Tuesday, August 04, 2009

Pánis, quem égo dédero

This is the Communion song for the 19th Sunday of Ordinary Time - or, for Proper 14, the 10th Sunday after Pentecost, August 9th (even in the RCL!):
Pánis, quem égo dédero,
cáro méa est pro saéculi víta.

The bread that I shall give
Is my flesh, for the life of the world.

Here's the mp3 from the Benedictines of Brazil; here's the chant score:

The Offertory is In te speravi, from Psalm 31:14-15:
14 But I trusted in thee, O LORD: I said, Thou art my God.

15 My times are in thy hand: deliver me from the hand of mine enemies, and from them that persecute me.

Here's the mp3; here's the score:


Matt Carver (Matthaeus Glyptes) said...

This Panis Quem melody reminds me of the Verba parts (Hoc est corpus meum, etc.) in Discubuit Iesus (the Cistercian communio at vespers). Do you know if that has an English version?

bls said...

Well, you could always fit the English words to the above chant score, if you wanted....

Matt Carver (Matthaeus Glyptes) said...

Is there a method to doing that?

bls said...

Well, I don't know what you're thinking of here, exactly, but I would first try matching up the English words exactly with the Latin, syllable-by-syllable.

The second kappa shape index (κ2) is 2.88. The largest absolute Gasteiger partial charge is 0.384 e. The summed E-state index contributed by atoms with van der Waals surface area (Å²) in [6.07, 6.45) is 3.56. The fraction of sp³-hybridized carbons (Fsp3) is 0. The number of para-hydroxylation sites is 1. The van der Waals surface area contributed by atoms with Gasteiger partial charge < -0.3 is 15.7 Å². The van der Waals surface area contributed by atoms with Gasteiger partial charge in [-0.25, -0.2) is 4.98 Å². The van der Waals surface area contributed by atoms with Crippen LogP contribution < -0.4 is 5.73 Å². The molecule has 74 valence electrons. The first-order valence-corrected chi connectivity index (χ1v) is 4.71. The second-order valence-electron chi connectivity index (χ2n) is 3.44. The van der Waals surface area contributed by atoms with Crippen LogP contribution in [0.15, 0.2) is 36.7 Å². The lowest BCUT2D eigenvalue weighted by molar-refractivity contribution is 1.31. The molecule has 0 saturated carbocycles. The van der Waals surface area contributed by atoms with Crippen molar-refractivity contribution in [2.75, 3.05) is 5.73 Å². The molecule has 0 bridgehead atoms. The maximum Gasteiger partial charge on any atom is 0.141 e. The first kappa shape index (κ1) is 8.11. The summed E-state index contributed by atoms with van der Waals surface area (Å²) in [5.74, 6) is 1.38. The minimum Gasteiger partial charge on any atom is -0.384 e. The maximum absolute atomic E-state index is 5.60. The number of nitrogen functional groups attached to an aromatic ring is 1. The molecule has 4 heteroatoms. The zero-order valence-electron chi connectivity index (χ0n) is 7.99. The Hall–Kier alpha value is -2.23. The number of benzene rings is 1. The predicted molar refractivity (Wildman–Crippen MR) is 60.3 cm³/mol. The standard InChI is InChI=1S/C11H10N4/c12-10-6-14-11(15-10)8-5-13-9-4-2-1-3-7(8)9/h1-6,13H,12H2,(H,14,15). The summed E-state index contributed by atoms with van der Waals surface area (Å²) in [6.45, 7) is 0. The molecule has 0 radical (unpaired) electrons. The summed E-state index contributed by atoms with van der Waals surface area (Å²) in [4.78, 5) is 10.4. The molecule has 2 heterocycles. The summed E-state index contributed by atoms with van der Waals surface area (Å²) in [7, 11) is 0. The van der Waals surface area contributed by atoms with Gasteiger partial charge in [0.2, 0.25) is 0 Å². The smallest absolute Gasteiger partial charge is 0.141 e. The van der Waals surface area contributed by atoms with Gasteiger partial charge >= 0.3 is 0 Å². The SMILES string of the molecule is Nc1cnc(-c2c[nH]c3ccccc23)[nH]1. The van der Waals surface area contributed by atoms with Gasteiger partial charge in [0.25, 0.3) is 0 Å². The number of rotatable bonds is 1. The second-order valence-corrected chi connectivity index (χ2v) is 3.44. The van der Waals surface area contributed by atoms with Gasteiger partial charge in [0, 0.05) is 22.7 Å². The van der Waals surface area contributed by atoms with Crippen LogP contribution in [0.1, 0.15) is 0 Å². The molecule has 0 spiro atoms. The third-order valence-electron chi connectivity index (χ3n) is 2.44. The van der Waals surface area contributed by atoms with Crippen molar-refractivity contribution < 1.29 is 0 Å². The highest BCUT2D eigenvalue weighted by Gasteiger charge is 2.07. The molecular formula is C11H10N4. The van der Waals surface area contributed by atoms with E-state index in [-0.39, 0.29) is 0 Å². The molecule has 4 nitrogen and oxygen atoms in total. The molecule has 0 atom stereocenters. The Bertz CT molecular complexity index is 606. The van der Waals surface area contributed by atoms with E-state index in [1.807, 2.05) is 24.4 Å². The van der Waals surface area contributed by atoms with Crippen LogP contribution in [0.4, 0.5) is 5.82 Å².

If it's an exact match in terms of number of syllables, you can simply sing the English the same way the Latin is sung. Here, there are 19 syllables in Latin and only 15 in English, so you'll have to spread a few of the words out over some neume-groups. It's really up to you how to do this; you should just go by how it sounds best, keeping in mind which are the important words (because those need to be emphasized).

You can do anything you want, really.

Matt Carver (Matthaeus Glyptes) said...
This comment has been removed by the author.
Matt Carver (Matthaeus Glyptes) said...

Taking a second look, the scores are not quite the same, though there is a descending melisma :D. Here are my transcriptions of the Latin, and my English version (the Latin was a patchwork of the Vulgate, so I emulated this using the KJV). I wonder if you might offer some comments / corrections. It would be useful to know the responsory formula, so that I could add or remove notes correctly. This is apparently a vespers responsory (used as a communio) from the Cistercians.




bls said...

Hi Matt -

I'm sorry I haven't gotten back yet - I've been really very busy.

I will look at your scores, but should let you know I'm not any kind of expert in what you're asking, so really it will just be my own opinion I'll give you. (You might try the "Recovering Choir Director" link at right, if you're looking for professional advice; he's the real thing, and I'm just an amateur.)

It's really an art, though, and not a science - particularly when you're moving from Latin to English, which are two completely different kinds of language. It's always a problem, for everybody, actually....


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